The controversy over Ms. Sarsour’s appearance is the latest dispute in a heated national dialogue over free speech on university campuses.
But in this instance, the roles have been reversed. Other protests have largely pitted left-wing students against conservative speakers like Mr. Yiannopoulos, Ann Coulter, Gavin McInnes and Charles Murray. This time, conservatives are leading the charge against Ms. Sarsour.
Her critics are a strange mix, including right-leaning Jews and Zionists, commentators like Pamela Geller, and some members of the alt-right.
They accuse her of sympathizing with terrorists, supporting Sharia law and anti-Semitism for statements she has made about politics in the Middle East.
The CUNY chancellor, James B. Milliken, has defended the appearance on the basis of free speech, and a group of CUNY professors, some prominent progressives and liberal Jewish groups have spoken in her support.
Fred Smith Jr., a constitutional scholar and assistant professor at the University of California, Berkeley School of Law, said the controversy was a reminder of the bipartisan nature of the outcry over free-speech issues.
“There are a few people who have been very effective in branding the left at shutting down free speech, but the moment they are confronted with leftist speech they don’t like, they are equally outraged and poised to suppress that speech,” he said. “I don’t think that’s the answer for either side. The more you try to suppress speech, the more the ideas of the suppressed speaker become salient to more people. It makes the person more well known and attracts more people to those ideas.”
The debate about Ms. Sarsour’s speech began last month with Dov Hikind, a conservative Democratic state assemblyman who represents a largely Orthodox community in Brooklyn. Mr. Hikind said Ms. Sarsour should not have been chosen, pointing to her recent appearance in Chicago with Rasmea Odeh, who was convicted in Israel of playing a role in the bombing of a supermarket that killed two civilians in 1969.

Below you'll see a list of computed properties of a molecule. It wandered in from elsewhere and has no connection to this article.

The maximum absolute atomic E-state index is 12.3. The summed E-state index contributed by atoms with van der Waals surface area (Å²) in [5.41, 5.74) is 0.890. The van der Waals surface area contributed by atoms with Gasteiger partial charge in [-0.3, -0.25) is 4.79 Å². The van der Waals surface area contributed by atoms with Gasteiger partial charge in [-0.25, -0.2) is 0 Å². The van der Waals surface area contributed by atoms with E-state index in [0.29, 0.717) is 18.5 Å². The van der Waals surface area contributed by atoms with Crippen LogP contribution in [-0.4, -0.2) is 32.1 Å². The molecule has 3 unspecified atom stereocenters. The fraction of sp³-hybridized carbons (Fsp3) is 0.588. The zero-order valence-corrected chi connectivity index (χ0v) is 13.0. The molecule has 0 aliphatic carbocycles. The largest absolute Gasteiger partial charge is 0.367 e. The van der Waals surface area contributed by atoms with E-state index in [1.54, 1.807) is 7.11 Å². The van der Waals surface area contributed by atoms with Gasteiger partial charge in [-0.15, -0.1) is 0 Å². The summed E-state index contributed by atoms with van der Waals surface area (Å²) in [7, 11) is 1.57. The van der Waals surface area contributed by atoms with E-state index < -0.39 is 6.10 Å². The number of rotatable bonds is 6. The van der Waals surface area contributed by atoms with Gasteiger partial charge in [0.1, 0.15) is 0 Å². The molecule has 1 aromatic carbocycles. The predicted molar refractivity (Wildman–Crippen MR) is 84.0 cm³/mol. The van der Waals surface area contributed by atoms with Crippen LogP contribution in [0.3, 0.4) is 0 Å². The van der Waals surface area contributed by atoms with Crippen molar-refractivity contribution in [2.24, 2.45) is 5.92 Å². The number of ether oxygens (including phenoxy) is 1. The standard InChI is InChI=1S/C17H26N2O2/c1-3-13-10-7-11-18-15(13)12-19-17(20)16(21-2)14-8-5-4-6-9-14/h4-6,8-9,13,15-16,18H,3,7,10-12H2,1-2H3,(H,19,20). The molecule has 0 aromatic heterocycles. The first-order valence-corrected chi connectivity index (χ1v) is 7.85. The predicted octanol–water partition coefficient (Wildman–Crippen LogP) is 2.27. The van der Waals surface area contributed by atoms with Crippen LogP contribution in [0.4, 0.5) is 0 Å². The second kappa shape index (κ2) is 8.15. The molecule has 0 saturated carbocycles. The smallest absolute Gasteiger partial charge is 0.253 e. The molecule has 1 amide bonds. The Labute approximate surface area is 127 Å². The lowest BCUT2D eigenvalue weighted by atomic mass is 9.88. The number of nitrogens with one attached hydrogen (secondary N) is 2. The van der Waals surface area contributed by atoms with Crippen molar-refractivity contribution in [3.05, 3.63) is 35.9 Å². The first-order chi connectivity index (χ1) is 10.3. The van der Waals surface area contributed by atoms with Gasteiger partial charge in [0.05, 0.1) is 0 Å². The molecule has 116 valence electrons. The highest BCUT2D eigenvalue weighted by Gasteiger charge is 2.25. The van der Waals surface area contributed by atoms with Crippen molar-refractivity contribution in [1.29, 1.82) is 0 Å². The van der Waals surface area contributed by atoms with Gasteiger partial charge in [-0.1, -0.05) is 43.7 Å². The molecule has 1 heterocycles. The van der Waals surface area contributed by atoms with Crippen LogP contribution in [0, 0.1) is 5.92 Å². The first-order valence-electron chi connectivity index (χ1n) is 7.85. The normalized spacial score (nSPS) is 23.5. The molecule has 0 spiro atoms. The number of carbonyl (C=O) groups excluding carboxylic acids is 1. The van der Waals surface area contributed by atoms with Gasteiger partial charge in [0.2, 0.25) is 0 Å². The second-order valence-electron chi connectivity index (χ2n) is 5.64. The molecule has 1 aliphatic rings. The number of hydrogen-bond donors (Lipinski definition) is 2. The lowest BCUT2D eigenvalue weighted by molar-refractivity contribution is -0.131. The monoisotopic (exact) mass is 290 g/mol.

Mr. Hikind also pointed to a picture Ms. Sarsour once posted on Twitter of a Palestinian boy standing across from police officers with rocks in his hands. Ms. Sarsour wrote that the photo was “The definition of courage.”
Mr. Hikind said in a phone interview, “You can’t support a terrorist and then be the commencement speaker at a university that my taxes help pay for.”
His opposition drew a flurry of coverage in late April, as news that Ms. Sarsour had been invited to speak spread among local news outlets, Jewish publications and the conservative media establishment. Mr. Hikind’s office also circulated a letter signed by 100 holocaust survivors asking Gov. Andrew M. Cuomo to cancel the address.
Unlike some controversies over Israel that have occasionally split New York liberals, this one seems to have united many progressives behind Ms. Sarsour. A coalition of groups rallied in front of City Hall this month to support her right to speak.
Brad Lander, a Democratic city councilman from Brooklyn, described the accusations against Ms. Sarsour as “preposterous,” and pointed to her help in raising money to repair two Jewish cemeteries that were vandalized in St. Louis and Pennsylvania in February.
“She’s been in my synagogue,” he said. “She and my rabbi are friends. There’s no doubt that part of what this is is backlash against the idea of having a Palestinian-American as a visible leader and inheritor of the civil rights movement.”
He added, “One terrible feature of the Trump regime is that it threatens to tribalize all of us.”
At the protest, even Mr. Yiannopoulos briefly acknowledged Ms. Sarsour’s right to speak, before making a racially tinged joke about her getting paid in goats. He was more restrained in an emailed response to a question.
“Unlike some of the other speakers, I don’t want Sarsour canceled,” he wrote. “I want as many people as possible to hear her odious thoughts. That doesn’t mean I can’t explain why she is dangerous and wrong.”
Ms. Sarsour said she had nothing to apologize about for her views.
She said there were questions about the integrity of Ms. Odeh’s conviction many decades ago. The photo of the Palestinian boy was taken during a week when about 200 Palestinians had been killed, she said. And she said she had never planned to speak about Israel in the commencement address.
Ms. Sarsour said she believed she became a target for far-right conservatives in the days after the Women’s March, which she said was evidence of a larger “Islamophobia industry.”
She has hired two private bodyguards to accompany her to public events. She says she regrets that she has not been able to shield her three children, all teenagers, from the vitriol and threats she has received online. Still, she said, she does not plan to be silent.
“I’m Muslim, I’m Palestinian, I’m a woman in a hijab,” she said. “I’m everything they stand against.”
She added, “I have a bigger mission here.”
Continue reading the main story